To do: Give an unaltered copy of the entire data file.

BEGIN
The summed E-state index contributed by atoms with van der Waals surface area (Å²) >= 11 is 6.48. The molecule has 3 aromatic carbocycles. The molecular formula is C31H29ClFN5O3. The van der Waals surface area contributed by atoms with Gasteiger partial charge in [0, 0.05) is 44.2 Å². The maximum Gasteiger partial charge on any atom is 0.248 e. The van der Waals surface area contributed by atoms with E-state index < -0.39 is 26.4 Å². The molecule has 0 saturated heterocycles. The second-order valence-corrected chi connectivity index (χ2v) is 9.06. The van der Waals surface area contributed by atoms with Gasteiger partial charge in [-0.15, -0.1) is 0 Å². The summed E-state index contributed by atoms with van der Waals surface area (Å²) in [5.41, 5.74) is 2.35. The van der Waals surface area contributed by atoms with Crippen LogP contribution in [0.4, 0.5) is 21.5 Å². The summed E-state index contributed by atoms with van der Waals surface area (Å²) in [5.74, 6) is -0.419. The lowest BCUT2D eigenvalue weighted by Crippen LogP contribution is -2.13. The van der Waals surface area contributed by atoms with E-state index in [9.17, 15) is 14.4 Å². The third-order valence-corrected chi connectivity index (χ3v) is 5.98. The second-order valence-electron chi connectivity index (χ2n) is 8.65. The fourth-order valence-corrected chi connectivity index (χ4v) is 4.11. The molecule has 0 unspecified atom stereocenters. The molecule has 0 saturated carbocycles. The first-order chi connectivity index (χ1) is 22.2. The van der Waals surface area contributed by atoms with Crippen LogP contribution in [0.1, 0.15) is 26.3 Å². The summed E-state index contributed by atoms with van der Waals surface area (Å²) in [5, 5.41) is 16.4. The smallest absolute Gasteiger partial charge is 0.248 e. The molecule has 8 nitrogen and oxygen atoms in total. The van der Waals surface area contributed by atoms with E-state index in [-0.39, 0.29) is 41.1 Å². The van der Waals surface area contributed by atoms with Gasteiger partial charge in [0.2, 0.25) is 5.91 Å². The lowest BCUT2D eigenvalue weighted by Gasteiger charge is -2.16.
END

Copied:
The summed E-state index contributed by atoms with van der Waals surface area (Å²) >= 11 is 6.48. The molecule has 3 aromatic carbocycles. The molecular formula is C31H29ClFN5O3. The van der Waals surface area contributed by atoms with Gasteiger partial charge in [0, 0.05) is 44.2 Å². The maximum Gasteiger partial charge on any atom is 0.248 e. The van der Waals surface area contributed by atoms with E-state index < -0.39 is 26.4 Å². The molecule has 0 saturated heterocycles. The second-order valence-corrected chi connectivity index (χ2v) is 9.06. The van der Waals surface area contributed by atoms with Gasteiger partial charge in [-0.15, -0.1) is 0 Å². The summed E-state index contributed by atoms with van der Waals surface area (Å²) in [5.41, 5.74) is 2.35. The van der Waals surface area contributed by atoms with Crippen LogP contribution in [0.4, 0.5) is 21.5 Å². The summed E-state index contributed by atoms with van der Waals surface area (Å²) in [5.74, 6) is -0.419. The lowest BCUT2D eigenvalue weighted by Crippen LogP contribution is -2.13. The van der Waals surface area contributed by atoms with E-state index in [9.17, 15) is 14.4 Å². The third-order valence-corrected chi connectivity index (χ3v) is 5.98. The second-order valence-electron chi connectivity index (χ2n) is 8.65. The fourth-order valence-corrected chi connectivity index (χ4v) is 4.11. The molecule has 0 unspecified atom stereocenters. The molecule has 0 saturated carbocycles. The first-order chi connectivity index (χ1) is 22.2. The van der Waals surface area contributed by atoms with Crippen LogP contribution in [0.1, 0.15) is 26.3 Å². The summed E-state index contributed by atoms with van der Waals surface area (Å²) in [5, 5.41) is 16.4. The smallest absolute Gasteiger partial charge is 0.248 e. The molecule has 8 nitrogen and oxygen atoms in total. The van der Waals surface area contributed by atoms with E-state index in [-0.39, 0.29) is 41.1 Å². The van der Waals surface area contributed by atoms with Gasteiger partial charge in [0.2, 0.25) is 5.91 Å². The lowest BCUT2D eigenvalue weighted by Gasteiger charge is -2.16.